If you didn’t plant a cover crop, you can still help save your soil by adding a layer of mulch. Mulching is another way to protect your soil and all its beneficial inhabitants. Ideally, you should mulch before it freezes, but we still have several months of cold weather ahead of us. Spread one to three inches of deciduous leaves, compost or straw. This cozy blanket not only protects, but also adds a source of food for the bacteria, fungi, protozoa, insects and other invertebrates that are so important to making healthy garden soil.
Winter is a great time to start planning your vegetable garden. Put on your favorite pair of slippers, grab a mug of hot cocoa and start preparing.
Start by listing all the vegetables that you and your family like to eat, and then add one vegetable that’s new and different to experiment with.
Study seed catalogs to get an idea of how each vegetable will grow. A good catalog will tell you how far apart each plant should be planted, its height, and germination and harvest times.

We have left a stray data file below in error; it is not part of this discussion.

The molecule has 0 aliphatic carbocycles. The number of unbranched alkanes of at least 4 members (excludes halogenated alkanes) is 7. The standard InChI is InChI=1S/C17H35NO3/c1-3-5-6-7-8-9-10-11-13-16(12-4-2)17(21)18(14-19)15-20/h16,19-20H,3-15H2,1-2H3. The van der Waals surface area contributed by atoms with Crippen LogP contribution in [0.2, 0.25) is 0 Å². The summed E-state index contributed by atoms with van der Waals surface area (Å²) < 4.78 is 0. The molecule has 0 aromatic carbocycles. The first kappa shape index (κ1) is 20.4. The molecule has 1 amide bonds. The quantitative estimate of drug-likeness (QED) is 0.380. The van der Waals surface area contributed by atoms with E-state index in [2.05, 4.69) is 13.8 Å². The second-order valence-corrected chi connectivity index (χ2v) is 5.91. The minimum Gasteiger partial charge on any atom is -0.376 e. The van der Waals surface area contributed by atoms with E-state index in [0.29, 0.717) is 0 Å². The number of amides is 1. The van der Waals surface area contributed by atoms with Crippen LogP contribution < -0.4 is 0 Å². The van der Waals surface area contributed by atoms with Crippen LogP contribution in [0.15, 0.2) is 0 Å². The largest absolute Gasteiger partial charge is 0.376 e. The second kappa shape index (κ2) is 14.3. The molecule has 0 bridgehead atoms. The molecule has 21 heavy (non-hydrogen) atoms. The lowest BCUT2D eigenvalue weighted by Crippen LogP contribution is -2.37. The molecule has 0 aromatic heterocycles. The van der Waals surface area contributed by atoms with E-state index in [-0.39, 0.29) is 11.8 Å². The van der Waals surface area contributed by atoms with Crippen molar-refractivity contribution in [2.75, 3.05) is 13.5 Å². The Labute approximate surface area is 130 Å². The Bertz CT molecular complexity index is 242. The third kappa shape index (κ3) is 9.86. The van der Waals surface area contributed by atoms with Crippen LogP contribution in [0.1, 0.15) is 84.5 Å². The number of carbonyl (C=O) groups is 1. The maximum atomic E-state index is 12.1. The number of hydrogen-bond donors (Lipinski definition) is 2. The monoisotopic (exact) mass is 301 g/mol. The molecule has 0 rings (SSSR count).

Draw a sample garden plot on paper. Use graph or grid paper or just draw your own grid on a scratch piece of paper. Let each square represent one foot of garden space.
Using your sample garden plot and the notes about each plant from the seed catalog, determine how many of each plant you will grow and where they will be planted.
Mark on your grid where each plant will be placed. Don’t forget to mark pathways, water spigots and sto age spaces. Have fun - use colored pencils or crayons for different plants.